“Ever since I was a kid, I was attracted to images, I devoured some of the American magazines that came across our newsstands. In 71” there was an electric shock.


In the issue of Rolling Stone comes a mega interview with John Lennon for his first solo album since breaking up with the Beatles. There is a shot of Annie Leibovitz on the cover. At that time she was a pure reporter: the photo was in black and white, with almost no lighting, with Lennon’s eyes straight at the camera. I said to myself: If music can be told so honestly, then that’s what I want to do with my life.

his master?

«Cesare Monti who immortalized Battisti, Armando Gallo who followed the British music scene, Giuseppe Pino who dedicated himself to jazz. But I was self-educated, I didn’t go to school.

How has the way of photographing rock stars changed?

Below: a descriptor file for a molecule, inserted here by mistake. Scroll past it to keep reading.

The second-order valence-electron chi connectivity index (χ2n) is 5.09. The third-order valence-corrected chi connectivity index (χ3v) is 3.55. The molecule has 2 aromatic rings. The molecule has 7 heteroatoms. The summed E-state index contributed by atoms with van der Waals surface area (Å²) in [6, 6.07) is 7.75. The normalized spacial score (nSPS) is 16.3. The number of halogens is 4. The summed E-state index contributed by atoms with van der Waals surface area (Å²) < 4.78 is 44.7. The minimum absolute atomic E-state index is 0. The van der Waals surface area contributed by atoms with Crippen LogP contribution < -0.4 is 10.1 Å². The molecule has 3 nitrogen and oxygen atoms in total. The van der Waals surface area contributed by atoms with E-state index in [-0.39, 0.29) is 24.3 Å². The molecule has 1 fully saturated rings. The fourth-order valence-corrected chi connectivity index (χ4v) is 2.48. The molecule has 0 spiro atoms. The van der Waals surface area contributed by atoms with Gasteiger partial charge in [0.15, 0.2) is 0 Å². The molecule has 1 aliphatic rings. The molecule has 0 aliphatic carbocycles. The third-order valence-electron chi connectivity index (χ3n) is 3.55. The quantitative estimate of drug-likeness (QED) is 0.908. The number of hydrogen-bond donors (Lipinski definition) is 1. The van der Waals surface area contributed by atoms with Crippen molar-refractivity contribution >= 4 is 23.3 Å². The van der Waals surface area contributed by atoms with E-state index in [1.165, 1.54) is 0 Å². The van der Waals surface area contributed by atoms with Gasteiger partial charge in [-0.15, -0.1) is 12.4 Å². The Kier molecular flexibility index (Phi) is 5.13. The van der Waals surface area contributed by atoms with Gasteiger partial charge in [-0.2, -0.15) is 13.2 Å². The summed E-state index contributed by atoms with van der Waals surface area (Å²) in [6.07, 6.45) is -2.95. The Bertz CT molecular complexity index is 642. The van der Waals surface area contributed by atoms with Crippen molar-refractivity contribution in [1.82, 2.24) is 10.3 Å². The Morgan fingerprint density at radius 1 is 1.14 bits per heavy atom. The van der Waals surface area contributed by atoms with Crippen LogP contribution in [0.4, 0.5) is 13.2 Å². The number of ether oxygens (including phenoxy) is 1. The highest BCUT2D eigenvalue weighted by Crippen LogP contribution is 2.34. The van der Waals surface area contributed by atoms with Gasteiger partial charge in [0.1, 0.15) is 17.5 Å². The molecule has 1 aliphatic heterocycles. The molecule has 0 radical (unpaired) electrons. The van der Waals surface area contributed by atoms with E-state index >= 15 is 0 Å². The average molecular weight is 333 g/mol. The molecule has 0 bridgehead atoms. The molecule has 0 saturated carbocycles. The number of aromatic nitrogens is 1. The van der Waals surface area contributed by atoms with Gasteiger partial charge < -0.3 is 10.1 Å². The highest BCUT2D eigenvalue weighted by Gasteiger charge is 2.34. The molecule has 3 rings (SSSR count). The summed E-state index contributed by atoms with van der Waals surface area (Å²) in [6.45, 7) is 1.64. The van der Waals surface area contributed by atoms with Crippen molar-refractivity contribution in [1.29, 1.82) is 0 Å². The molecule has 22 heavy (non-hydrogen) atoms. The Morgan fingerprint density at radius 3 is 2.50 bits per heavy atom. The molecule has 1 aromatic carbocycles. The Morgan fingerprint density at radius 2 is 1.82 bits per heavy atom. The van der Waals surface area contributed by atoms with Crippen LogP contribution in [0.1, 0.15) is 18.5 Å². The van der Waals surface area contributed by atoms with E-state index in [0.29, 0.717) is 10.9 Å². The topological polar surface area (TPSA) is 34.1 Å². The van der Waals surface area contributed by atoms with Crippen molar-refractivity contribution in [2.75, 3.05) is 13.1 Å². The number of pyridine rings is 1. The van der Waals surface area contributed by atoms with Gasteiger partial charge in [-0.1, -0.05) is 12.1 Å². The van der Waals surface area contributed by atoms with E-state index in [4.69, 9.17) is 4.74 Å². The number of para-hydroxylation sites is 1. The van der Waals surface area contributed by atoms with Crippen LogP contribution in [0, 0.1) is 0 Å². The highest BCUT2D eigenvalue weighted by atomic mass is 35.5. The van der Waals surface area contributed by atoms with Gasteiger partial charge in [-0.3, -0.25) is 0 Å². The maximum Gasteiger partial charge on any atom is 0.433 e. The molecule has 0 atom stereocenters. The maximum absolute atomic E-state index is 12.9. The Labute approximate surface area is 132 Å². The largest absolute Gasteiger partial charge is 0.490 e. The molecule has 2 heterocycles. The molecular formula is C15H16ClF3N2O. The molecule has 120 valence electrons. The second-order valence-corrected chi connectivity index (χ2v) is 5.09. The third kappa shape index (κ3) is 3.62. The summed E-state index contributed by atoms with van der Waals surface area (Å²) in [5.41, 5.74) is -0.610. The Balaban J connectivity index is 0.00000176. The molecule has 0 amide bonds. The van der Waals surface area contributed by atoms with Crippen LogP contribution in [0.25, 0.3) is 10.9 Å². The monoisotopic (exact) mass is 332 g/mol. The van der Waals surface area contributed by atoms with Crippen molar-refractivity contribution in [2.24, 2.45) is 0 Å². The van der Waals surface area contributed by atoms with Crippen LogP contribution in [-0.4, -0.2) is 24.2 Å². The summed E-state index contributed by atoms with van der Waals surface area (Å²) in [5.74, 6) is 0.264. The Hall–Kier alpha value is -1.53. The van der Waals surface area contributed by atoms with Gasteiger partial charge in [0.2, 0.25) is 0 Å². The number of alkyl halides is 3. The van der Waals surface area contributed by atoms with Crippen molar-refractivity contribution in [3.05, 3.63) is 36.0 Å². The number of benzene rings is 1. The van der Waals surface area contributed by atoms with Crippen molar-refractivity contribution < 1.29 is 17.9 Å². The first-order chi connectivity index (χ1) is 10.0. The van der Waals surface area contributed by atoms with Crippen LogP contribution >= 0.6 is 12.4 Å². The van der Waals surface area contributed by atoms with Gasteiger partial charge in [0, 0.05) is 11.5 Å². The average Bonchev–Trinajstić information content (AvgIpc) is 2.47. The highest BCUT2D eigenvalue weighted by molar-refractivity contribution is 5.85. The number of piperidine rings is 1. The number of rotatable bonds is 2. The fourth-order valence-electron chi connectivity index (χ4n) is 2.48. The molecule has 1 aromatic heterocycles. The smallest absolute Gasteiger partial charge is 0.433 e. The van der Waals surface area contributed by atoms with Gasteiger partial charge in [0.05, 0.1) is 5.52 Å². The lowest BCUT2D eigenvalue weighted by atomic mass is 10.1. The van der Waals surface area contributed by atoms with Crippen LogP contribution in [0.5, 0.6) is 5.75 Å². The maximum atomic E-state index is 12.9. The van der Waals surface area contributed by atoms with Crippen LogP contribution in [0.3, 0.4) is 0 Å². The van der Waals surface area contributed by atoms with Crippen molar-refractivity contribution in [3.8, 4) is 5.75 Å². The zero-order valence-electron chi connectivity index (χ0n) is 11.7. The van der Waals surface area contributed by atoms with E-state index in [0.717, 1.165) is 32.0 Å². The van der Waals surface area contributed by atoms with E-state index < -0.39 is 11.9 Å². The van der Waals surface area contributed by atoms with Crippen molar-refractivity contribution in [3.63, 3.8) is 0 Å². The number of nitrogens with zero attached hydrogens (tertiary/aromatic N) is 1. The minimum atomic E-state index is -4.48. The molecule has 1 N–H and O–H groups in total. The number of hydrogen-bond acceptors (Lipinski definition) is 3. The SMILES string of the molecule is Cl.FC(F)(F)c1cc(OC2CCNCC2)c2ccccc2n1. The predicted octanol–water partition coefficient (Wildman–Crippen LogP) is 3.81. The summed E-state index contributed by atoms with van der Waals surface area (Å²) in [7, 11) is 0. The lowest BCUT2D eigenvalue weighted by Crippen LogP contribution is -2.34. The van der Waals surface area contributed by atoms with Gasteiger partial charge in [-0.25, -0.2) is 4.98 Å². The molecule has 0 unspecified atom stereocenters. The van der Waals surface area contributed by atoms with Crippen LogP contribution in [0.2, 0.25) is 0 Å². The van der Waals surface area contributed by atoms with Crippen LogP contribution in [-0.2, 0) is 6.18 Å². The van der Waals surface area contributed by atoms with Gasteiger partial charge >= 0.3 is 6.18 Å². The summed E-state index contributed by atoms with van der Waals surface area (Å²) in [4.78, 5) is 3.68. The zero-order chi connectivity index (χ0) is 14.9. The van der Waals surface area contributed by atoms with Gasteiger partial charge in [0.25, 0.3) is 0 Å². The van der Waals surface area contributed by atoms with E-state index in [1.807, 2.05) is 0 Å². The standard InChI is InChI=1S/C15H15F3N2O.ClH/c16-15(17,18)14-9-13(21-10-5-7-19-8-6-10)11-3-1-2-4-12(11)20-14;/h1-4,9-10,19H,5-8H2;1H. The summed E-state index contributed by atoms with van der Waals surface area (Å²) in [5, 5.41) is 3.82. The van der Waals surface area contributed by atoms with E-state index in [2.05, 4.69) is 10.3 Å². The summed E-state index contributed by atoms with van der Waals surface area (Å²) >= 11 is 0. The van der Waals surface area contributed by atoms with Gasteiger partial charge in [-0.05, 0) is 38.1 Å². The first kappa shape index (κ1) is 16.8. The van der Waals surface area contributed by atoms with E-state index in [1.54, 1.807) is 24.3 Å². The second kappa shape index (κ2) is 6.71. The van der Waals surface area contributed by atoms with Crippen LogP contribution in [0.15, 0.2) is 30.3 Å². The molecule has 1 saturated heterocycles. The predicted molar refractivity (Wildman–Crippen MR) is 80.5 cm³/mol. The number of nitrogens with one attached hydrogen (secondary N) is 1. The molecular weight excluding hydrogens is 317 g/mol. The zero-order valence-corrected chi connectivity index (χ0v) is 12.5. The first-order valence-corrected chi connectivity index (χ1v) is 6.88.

“I have always chosen artists that I like musically and interest me in terms of subject matter and even without taking a commission from a newspaper, I was able to connect managers and agents to get a meeting for a shoot. Today everything is different, standardized. I would like to photograph Lizzo, but she is unavailable. To be honest, they are emerging as well.

Let’s Browse the Meeting Album: How Was It With David Bowie?

“No talks, he managed all the staff, but at Piper’s showcase in Rome in March 1987, I photographed him for an hour. Even before, relationships with big stars weren’t easy, but at least you got to follow them together. Now not even that: they walk you in, play three songs for you, and then walk you away. You cannot study body language, expression.’

Does he still go under the stage?

“When there’s really someone I’m very attracted to, like Florence and the Machine”.

Let’s go back to the meeting album. On the day of Tina Turner’s death, she posted a photo on Instagram with a very sweet message.